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Nearpass et al. v. Gilman

Court of Appeals of the State of New York
Mar 1, 1887
10 N.E. 894 (N.Y. 1887)


Argued January 31, 1887

Decided March 1, 1887

John W. Lyon for appellants. Lewis E. Carr for respondent.

Two questions of evidence are presented by this appeal. The action was brought to recover the amount claimed to be due upon two checks and two notes claimed to have been executed by the defendant through his general agent, Arthur Gilman. The latter was called as a witness on behalf of the defendant to prove payment, and his evidence, which involved personal transactions and communications with the plaintiffs' intestate, was objected to for that reason, but admitted under an exception by the defendant. The witness was not a party to the action, and his testimony prohibited by section 829 of the Code for that reason, but it is urged that he comes under its description of "a person interested in the event." It is argued that if the defense failed, the agent would be liable to his principal for a misappropriation of funds, or negligence in permitting the creditor to retain the paid securities. Assuming that a possible liability of the witness upon one or the other of these grounds might exist, it is obvious that it would find its origin in facts gaining no effect or potency from the event of the action or the judgment for the plaintiffs in which it might terminate. That judgment could not bind him directly by its own force, nor indirectly as evidence against him. It might prove to be the occasion or cause of a suit against him by his principal, but in defending that suit he would be utterly unaffected by the judgment against his principal and entirely at liberty to show a payment in fact made by him with his principal's funds and explain the failure to take up the notes and checks. The judgment against his principal would not hamper or affect him in the least. The correct rule is stated in Hobart v. Hobart ( 62 N.Y. 80), that the disqualifying interest must be not merely in the question involved, but, in the event of the particular action pending, such that the witness will either gain or lose by the direct legal effect and operation of the judgment, or that the record will be legal evidence for or against him in some other action. A fair example of such a case is that of a surety on an executor's bond who is bound by the surrogate's decree upon the accounting. ( Miller v. Montgomery, 78 N.Y. 282. ) But Gilman was not bound directly by the judgment, nor indirectly by it, as a matter of evidence. He was at liberty to dispute, as against himself, the facts upon which it rested. His possible interest in the question involved did not make him interested in the event of the action.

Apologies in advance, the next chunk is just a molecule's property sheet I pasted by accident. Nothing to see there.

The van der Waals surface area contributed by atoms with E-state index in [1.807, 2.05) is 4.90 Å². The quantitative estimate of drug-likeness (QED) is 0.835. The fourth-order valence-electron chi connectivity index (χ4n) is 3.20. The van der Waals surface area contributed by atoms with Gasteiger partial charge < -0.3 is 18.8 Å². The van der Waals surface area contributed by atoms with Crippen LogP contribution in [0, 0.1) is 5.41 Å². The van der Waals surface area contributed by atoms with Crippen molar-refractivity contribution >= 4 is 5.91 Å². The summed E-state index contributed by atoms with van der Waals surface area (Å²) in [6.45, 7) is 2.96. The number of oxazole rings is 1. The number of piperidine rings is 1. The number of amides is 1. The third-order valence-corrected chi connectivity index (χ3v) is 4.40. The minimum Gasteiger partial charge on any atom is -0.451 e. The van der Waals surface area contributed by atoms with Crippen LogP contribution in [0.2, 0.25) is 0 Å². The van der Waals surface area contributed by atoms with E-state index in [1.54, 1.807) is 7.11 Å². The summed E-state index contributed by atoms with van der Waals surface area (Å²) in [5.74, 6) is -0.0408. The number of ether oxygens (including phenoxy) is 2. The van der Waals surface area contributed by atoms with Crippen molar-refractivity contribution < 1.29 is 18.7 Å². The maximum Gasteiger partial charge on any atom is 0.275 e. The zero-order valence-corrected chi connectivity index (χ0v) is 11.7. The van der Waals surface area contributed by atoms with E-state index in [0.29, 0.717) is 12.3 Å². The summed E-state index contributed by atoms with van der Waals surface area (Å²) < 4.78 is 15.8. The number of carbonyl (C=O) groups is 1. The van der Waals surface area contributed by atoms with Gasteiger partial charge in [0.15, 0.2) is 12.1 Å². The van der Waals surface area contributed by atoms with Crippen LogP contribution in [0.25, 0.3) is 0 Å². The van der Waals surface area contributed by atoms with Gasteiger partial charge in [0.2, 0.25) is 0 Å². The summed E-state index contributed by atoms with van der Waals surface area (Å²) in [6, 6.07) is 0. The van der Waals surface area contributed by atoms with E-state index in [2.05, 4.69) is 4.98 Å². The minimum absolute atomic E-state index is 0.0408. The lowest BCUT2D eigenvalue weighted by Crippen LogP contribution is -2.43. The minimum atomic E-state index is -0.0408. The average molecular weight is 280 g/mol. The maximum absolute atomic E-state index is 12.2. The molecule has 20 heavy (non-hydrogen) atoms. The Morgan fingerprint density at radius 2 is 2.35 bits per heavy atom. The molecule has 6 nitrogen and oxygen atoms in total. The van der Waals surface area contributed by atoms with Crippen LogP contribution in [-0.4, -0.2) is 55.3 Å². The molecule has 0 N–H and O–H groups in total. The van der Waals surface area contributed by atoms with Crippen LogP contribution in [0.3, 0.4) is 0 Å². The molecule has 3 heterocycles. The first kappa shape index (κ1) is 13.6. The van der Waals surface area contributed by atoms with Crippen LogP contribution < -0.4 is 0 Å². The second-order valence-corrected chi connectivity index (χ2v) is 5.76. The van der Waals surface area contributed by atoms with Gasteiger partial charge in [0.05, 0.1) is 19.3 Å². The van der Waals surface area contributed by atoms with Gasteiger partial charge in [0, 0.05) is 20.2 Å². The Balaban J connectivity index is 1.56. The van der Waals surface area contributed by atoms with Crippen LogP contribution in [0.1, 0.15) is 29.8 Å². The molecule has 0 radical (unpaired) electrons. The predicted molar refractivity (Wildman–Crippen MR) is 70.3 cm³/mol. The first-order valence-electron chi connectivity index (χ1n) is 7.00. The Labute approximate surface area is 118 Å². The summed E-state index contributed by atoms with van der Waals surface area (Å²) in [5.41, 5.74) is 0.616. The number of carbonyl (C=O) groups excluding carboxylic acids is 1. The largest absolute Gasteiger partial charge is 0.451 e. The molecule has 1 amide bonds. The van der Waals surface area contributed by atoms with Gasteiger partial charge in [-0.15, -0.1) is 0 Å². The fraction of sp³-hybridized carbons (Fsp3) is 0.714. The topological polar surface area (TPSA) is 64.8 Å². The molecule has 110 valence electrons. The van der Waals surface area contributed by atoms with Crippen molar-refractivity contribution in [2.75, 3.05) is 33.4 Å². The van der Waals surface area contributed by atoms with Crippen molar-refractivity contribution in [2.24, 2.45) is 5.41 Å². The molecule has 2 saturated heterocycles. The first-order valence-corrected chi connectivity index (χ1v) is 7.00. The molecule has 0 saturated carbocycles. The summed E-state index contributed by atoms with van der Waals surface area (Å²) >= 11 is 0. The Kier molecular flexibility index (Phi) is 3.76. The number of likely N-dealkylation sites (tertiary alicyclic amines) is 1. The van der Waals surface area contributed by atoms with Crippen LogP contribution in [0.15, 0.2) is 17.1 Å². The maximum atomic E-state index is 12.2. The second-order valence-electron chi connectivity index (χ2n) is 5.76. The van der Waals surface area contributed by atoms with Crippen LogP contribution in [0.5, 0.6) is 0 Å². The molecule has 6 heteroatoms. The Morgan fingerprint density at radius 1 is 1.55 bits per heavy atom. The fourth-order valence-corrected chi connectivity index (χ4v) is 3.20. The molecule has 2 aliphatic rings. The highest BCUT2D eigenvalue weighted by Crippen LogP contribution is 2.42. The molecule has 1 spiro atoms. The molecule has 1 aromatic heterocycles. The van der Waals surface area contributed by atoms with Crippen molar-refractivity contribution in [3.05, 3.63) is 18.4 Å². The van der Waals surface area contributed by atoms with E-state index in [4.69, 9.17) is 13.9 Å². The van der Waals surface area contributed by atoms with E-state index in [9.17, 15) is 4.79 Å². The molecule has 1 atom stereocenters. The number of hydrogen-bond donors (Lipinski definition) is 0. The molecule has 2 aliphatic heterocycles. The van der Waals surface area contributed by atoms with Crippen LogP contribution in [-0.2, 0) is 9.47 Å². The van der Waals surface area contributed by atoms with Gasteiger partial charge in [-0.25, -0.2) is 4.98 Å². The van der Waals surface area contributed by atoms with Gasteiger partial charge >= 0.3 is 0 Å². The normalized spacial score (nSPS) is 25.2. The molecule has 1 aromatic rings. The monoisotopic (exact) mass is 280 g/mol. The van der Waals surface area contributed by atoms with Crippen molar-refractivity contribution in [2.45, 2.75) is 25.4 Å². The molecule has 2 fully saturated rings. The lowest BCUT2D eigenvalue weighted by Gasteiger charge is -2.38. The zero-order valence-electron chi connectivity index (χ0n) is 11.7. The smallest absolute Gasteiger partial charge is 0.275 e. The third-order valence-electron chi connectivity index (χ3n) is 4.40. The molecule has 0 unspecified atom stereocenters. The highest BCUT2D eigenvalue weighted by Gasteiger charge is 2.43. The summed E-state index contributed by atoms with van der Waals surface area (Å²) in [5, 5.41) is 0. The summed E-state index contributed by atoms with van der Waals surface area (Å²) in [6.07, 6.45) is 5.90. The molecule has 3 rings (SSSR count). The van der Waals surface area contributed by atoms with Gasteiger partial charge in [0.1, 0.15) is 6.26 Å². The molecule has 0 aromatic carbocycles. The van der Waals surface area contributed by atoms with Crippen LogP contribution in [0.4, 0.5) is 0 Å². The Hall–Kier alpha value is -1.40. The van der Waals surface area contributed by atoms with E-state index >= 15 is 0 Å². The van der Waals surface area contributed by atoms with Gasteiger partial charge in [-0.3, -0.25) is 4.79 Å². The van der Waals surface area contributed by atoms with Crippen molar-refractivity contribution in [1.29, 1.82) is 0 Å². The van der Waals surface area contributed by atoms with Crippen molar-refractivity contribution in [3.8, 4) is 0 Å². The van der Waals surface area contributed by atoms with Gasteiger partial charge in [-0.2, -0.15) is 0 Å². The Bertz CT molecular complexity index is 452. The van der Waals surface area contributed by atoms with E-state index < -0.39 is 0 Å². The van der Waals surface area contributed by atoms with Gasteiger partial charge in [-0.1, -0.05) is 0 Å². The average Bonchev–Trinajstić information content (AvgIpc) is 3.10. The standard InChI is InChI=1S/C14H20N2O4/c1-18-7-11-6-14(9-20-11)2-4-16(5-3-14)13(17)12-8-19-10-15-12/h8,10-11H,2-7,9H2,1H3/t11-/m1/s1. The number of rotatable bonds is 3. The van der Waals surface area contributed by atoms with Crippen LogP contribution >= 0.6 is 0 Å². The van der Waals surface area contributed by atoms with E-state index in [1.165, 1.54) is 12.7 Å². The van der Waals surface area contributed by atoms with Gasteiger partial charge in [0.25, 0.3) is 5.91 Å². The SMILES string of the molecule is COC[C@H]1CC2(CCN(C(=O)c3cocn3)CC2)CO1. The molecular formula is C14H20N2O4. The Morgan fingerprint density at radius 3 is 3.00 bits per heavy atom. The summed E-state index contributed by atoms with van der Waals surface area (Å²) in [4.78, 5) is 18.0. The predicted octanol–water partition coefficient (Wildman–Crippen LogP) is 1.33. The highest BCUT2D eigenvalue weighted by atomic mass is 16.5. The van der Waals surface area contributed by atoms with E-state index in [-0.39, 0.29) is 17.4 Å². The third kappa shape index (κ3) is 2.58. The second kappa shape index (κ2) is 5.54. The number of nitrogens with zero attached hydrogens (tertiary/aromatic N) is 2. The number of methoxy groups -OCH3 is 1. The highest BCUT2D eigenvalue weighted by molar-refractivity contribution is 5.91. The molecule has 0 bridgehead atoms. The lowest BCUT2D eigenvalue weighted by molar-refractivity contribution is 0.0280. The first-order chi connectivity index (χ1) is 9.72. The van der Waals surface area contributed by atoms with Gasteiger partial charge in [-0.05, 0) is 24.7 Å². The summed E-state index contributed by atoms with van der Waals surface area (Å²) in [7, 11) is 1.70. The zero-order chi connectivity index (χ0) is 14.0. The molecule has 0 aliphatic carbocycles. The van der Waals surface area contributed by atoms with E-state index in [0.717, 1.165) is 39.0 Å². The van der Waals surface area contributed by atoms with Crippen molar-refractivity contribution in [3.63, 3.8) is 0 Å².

One of the notes sued was drawn to the order of Edward Freedman, and was indorsed by him. He was not a party to the action. He was offered as a witness in behalf of the maker of the note. Assuming that plaintiff's intestate derived title to the note through or from the indorser, although, if merely an accommodation indorser, as is alleged, the assumption might perhaps be challenged, yet the witness was not called or examined in behalf of the party succeeding to his title or interest but against that party. It is claimed, however, that Freedman was examined in his own behalf, and had an interest in the event of the action by reason of his position as indorser. But the fact of his indorsement merely did not make him liable on the note, and we think not even presumptively so. Until the note was duly presented and protested for non-payment and due notice given, the indorser was not liable at all. At the date of the trial the note was long past due, and Freedman charged as indorser or discharged by the omission of protest and notice. He says he received no notice. Presumptively, therefore, none was sent. If the plaintiffs had shown that his liability as indorser had arisen, or possibly even that a claim of protest and notice in good faith existed, so as to leave the question of liability open, it might be urged that he had an interest in proving payment, but until something of the kind appeared, he stood not at all in the attitude of one interested in the event of the action and examined in his own behalf. The general rule excludes no one on account of interest. Whoever would close the mouth of a witness must place him within the boundaries of the exception. This was not done. The court could not pronounce him disqualified upon the facts before it, for nothing appeared raising even a presumption of an interest in behalf of which his testimony could operate.

No other questions need to be considered.

The judgment should be affirmed.

All concur.

Judgment affirmed.

Summaries of

Nearpass et al. v. Gilman

Court of Appeals of the State of New York
Mar 1, 1887
10 N.E. 894 (N.Y. 1887)
Case details for

Nearpass et al. v. Gilman

Case Details

Full title:WILLIAM H. NEARPASS et al., as Administrators, etc., Appellants, v …

Court:Court of Appeals of the State of New York

Date published: Mar 1, 1887


10 N.E. 894 (N.Y. 1887)
10 N.E. 894
5 N.Y. St. Rptr. 745

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